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Far East Kingdoms

South East Asia


Nam Viet Kingdom (Third Restoration) (Vietnam)
Tay Son Dynasty (AD 1778-1802)

The modern-day nation state of Vietnam emerged out of prehistory's Early Vietnam. Various early (and partially legendary) kingdoms followed but northern Vietnam then endured a sequence of occupations and independence which began with the 'First Chinese Domination of Vietnam' and ended with the 'Third Chinese Domination of Vietnam'.

A series of revolts in the eighth century occupied province of Annam helped to feed the growing Viet sense of national consciousness. In AD 938, Ngo Quyen won a glorious victory against occupying Southern Han forces along the banks of the River Bach Dang. The victory put an end to a thousand years of near-continuous Chinese domination. That was replaced with the restored Nam Viet kingdom and a long period of national independence and sovereignty which started with the Ngo dynasty.

Later history witnessed a period of decline and a usurpation by the Ho dynasty, along with many rebellions, and then an invasion by the Ming. That occupation was brief, however, being contested by the rebellious Later Tran emperors. The Ming were finally ejected by the founder of the Later Le dynasty, and the country was rebuilt after two decades of Chinese control. Later rulers allowed court intrigues to take precedence over state-building so, in 1527, General Mac Dang Dương took control to lead his own Mac dynasty.

Its fortunes were mixed, and the country quickly became divided with the Revival Le dynasty holding the south. The civil war came to an end in 1592 and a restored Dai Viet saw its Revival Le emperors quickly reduced to the status of figureheads and puppets in the hands of the competing Nguyễn and Trịnh lords of the south and north respectively.

The Nguyễn lords finally displaced the remaining semi-independent Cham in the south and the Khmer in the west and, in the eighteenth century, completed their 'southern advance' in the region to the south of Saigon. By that stage the Trịnh lords had largely given up their relentless attacks on the southern defences, but then came the Tay Son. They were led by three brothers who came from the village of Nguyễn in the south and who themselves bore that same name. They were not part of the Nguyễn clan though, despite their family name.

The Tay Son gradually destroyed Nguyễn military capability, after the defenders had already suffered losses in Khmer territory. Forces at the defensive works were weakened so, in the final act of the Trịnh-Nguyễn Civil War, the Trịnh launched an attack on 15 November 1774. For the first time they were able to break through, although they left the Tay Son to complete the job of destroying the Nguyễn and then launch a takeover of the rest of the country.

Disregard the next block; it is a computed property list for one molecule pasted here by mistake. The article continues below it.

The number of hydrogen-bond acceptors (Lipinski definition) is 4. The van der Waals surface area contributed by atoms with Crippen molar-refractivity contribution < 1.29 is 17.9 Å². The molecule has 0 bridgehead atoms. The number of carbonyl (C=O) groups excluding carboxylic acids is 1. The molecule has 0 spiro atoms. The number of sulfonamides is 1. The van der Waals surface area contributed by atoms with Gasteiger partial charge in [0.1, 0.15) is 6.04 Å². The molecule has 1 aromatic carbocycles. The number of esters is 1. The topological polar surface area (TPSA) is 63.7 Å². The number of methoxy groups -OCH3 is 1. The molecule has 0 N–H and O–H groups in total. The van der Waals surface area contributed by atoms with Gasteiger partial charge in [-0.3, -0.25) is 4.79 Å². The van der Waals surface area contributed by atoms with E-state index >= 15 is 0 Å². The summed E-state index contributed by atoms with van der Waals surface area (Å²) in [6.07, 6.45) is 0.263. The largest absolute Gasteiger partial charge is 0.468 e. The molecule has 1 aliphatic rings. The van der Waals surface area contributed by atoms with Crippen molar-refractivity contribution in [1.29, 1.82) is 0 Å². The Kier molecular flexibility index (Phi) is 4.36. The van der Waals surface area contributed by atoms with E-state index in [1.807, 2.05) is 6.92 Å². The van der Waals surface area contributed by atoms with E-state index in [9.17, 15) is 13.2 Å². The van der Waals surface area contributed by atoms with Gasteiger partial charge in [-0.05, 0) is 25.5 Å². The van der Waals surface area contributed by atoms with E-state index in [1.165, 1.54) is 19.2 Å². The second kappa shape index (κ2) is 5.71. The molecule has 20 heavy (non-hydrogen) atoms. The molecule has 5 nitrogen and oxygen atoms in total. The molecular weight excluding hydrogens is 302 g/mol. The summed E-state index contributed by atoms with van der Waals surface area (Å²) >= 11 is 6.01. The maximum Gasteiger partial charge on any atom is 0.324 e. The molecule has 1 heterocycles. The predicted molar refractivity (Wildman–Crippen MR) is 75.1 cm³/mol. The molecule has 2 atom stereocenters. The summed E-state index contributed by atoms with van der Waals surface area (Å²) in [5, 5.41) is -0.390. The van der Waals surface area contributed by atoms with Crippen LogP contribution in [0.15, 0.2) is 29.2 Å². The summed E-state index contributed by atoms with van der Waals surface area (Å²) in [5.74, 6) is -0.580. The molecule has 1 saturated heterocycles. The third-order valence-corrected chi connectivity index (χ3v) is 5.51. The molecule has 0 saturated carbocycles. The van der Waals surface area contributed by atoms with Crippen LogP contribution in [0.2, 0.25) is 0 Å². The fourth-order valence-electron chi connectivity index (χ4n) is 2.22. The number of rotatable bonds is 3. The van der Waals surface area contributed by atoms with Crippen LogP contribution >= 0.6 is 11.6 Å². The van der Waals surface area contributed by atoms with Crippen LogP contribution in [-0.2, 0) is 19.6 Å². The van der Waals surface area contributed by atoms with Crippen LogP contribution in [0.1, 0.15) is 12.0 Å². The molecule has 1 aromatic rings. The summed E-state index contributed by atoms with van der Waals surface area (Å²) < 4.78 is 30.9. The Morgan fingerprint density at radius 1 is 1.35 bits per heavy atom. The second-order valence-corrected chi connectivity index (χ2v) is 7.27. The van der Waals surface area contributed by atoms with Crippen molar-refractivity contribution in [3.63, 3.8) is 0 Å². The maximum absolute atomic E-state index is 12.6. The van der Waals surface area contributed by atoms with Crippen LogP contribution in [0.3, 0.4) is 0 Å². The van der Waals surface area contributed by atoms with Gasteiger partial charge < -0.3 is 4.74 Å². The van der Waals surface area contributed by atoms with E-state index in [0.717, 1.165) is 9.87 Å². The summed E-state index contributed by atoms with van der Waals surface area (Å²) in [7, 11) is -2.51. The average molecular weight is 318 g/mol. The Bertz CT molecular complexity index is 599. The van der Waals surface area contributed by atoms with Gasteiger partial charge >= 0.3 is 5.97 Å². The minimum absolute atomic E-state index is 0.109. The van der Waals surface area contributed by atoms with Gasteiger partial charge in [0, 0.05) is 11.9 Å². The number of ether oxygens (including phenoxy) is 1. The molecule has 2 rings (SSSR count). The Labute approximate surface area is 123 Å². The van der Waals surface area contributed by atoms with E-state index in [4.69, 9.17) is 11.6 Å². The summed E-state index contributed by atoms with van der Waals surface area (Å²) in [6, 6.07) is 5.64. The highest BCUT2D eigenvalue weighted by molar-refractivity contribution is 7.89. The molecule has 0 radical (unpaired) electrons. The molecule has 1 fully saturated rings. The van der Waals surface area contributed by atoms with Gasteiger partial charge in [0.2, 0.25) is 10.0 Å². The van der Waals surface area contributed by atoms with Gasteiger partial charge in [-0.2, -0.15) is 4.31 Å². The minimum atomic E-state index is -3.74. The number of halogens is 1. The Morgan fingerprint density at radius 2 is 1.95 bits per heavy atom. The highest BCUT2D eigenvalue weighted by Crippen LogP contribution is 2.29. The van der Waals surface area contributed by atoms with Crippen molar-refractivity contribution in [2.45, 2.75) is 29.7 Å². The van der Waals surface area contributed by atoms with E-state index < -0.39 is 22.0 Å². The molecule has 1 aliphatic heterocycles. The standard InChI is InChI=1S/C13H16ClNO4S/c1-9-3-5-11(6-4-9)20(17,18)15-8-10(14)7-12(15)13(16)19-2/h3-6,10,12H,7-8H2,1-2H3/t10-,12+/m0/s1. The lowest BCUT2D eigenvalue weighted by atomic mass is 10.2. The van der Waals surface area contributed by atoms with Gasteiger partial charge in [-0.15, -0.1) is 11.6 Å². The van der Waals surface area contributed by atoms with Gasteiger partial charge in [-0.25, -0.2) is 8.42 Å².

Traditional House, Vietnam

(Information by Peter Kessler, with additional information from Vietnam: A New History, Christopher Goscha, from Early Mainland Southeast Asia, C Higham (River Books Co, 2014), from Southeast Asia: A Historical Encyclopaedia, from Angkor Wat to East Timor, Keat Gin Ooi (ABC-Clio, 2004), from A History of the Vietnamese, Keith W Taylor (Cambridge University Press, 2013), from Times Atlas of World History (Maplewood, 1979), from Historical Atlas of the World, R R Palmer (Ed, Chicago, 1963), and from External Links: Encyclopaedia Britannica, and Vietnam (Countrystudies), and Vietnam from the 1st to the 10th centuries AD (Vietnam National Museum of History), and Vietnam from the 10th century AD to the mid-20th century AD (Vietnam National Museum of History).)

1778 - 1788

Nguyễn Nhạc / Thái Đức

First emperor, ousting the restored Revival Le. Retired.


The Tay Son uprising secures central Dai Viet, leaving the ousted Revival Le emperor and his supporters isolated in the south, primarily around Saigon. The three Tay Son brothers come from the village of the same name (they are not part of the Nguyễn clan despite their family name).

Tay Son soldier
The Tay Son dynasty was founded by three Nguyễn brothers (who were not connected to the lords of the same name) who rebelled against all of the major parties in Dai Viet's confused political situation, sweeping two of them away and almost destroying a third


The brief Trịnh civil war between the followers of Trịnh Cán and Trịnh Tông has fatally weakened the clan. Trịnh Bồng rules the damaged clan for a year but Trịnh control in the north is already weak, having already lost central Dai Viet lands to the south. Now they are defeated and swept aside by the new Tay Son rulers.

1788 - 1792

Nguyễn Huệ / Quang Trung

Brother. Died prior to an invasion of China.

1788 - 1789

Nguyễn Phuc Anh of the once-Nguyễn-dominated south declares the Revival Le dynasty to be extinct in 1788. He himself assumes the title of emperor of Dai Viet and continues to oppose the Tay Son who remove the last legitimate Revival Le emperor from the throne in 1789.

1792 - 1802

Nguyễn Quang Toản / Cảnh Thịnh

Son. Acceded aged 9. Captured and executed.


Nguyễn Phuc Anh of the Nguyễn-dominated southern Dai Viet, displaces the Tay Son emperors to become emperor himself as Gia Long. It is under his rule that the kingdom of Dai Viet absorbs the other Vietnamese holdings to create a single empire. One of his first acts is to change the name of Dai Viet to Nam Viet.

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